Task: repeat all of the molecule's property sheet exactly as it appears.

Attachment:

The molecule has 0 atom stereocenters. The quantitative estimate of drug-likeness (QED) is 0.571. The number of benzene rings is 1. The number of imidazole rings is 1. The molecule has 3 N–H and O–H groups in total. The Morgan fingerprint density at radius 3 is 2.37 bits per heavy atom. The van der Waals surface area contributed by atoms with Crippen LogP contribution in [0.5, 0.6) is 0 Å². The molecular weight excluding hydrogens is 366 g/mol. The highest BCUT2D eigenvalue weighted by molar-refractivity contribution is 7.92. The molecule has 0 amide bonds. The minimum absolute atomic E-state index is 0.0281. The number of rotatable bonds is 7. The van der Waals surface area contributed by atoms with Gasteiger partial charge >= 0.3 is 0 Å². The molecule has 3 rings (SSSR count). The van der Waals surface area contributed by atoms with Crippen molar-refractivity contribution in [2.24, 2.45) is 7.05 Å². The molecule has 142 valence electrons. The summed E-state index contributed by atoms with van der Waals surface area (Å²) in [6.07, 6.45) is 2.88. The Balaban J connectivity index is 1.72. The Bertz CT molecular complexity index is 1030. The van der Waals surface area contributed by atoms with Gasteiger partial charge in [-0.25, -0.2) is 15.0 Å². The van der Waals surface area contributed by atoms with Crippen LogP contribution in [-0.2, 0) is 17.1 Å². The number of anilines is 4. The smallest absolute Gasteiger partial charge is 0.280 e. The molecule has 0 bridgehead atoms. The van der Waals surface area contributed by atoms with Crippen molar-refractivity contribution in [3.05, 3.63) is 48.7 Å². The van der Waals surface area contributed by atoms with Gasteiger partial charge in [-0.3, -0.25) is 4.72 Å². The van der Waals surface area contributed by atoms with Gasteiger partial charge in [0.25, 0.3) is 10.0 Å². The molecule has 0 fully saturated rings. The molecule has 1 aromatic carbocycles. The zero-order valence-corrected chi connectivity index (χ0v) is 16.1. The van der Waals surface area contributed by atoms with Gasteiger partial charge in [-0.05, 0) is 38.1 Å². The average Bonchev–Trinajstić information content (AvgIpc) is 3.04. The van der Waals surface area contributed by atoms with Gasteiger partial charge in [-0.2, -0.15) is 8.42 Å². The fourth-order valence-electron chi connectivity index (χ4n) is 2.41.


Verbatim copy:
The molecule has 0 atom stereocenters. The quantitative estimate of drug-likeness (QED) is 0.571. The number of benzene rings is 1. The number of imidazole rings is 1. The molecule has 3 N–H and O–H groups in total. The Morgan fingerprint density at radius 3 is 2.37 bits per heavy atom. The van der Waals surface area contributed by atoms with Crippen LogP contribution in [0.5, 0.6) is 0 Å². The molecular weight excluding hydrogens is 366 g/mol. The highest BCUT2D eigenvalue weighted by molar-refractivity contribution is 7.92. The molecule has 0 amide bonds. The minimum absolute atomic E-state index is 0.0281. The number of rotatable bonds is 7. The van der Waals surface area contributed by atoms with Gasteiger partial charge >= 0.3 is 0 Å². The molecule has 3 rings (SSSR count). The van der Waals surface area contributed by atoms with Crippen molar-refractivity contribution in [2.24, 2.45) is 7.05 Å². The molecule has 142 valence electrons. The summed E-state index contributed by atoms with van der Waals surface area (Å²) in [6.07, 6.45) is 2.88. The Balaban J connectivity index is 1.72. The Bertz CT molecular complexity index is 1030. The van der Waals surface area contributed by atoms with Gasteiger partial charge in [-0.25, -0.2) is 15.0 Å². The van der Waals surface area contributed by atoms with Crippen LogP contribution in [-0.2, 0) is 17.1 Å². The number of anilines is 4. The smallest absolute Gasteiger partial charge is 0.280 e. The molecule has 0 bridgehead atoms. The van der Waals surface area contributed by atoms with Crippen molar-refractivity contribution in [3.05, 3.63) is 48.7 Å². The van der Waals surface area contributed by atoms with Gasteiger partial charge in [-0.3, -0.25) is 4.72 Å². The van der Waals surface area contributed by atoms with Gasteiger partial charge in [0.25, 0.3) is 10.0 Å². The molecule has 0 fully saturated rings. The molecule has 1 aromatic carbocycles. The zero-order valence-corrected chi connectivity index (χ0v) is 16.1. The van der Waals surface area contributed by atoms with Gasteiger partial charge in [-0.05, 0) is 38.1 Å². The average Bonchev–Trinajstić information content (AvgIpc) is 3.04. The van der Waals surface area contributed by atoms with Gasteiger partial charge in [-0.2, -0.15) is 8.42 Å². The fourth-order valence-electron chi connectivity index (χ4n) is 2.41.